The military-backed government has cracked down hard on Mr Mursi's Muslim Brotherhood since his overthrow, arresting almost its entire leadership and thousands of its backers as well as formally declaring it a terrorist organisation.
The case against Mr Mursi pertains to violence outside the presidential palace during unrest in late 2012 ignited by a decree that expanded his powers. Around a dozen people were killed at the time. Fourteen other Islamists are standing trial with Mr Mursi.
He had been due in court yesterday for the second session of his trial in which he could face the death penalty but fog in Alexandria where he is in jail prevented him being flown to court and his case was postponed until February 1.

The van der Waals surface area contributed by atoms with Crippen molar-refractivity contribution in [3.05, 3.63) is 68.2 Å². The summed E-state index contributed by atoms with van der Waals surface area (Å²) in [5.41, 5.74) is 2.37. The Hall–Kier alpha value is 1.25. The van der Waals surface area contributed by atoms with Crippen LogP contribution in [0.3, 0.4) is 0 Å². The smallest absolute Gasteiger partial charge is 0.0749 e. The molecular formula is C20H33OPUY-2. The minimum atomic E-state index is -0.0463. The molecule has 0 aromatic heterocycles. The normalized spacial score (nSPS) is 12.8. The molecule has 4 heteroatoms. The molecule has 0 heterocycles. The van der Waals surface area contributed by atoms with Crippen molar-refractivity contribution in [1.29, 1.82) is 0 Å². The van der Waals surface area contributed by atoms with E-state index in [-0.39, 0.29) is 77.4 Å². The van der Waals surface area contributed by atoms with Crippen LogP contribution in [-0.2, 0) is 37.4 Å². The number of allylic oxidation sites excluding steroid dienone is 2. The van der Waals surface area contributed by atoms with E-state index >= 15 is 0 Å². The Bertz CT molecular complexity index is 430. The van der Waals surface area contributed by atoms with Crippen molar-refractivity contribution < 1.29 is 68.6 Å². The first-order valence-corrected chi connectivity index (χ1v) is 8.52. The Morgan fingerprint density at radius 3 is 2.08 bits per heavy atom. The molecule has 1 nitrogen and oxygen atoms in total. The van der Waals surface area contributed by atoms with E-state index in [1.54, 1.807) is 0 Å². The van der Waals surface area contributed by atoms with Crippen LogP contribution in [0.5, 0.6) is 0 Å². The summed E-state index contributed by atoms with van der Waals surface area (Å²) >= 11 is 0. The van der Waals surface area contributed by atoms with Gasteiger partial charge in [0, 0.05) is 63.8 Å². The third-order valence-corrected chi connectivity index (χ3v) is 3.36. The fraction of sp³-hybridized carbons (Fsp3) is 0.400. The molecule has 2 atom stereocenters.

Interior Minister Mohamed Ibrahim denied reports Mr Mursi had refused to attend after Essam el Erian, another Islamist politician on trial in the same case, told reporters in the courtroom he had not shown up for that reason.
Police yesterday arrested 17 supporters of Mr Mursi outside the police academy accused of rioting and security forces also closed off central Cairo's Tahrir Square.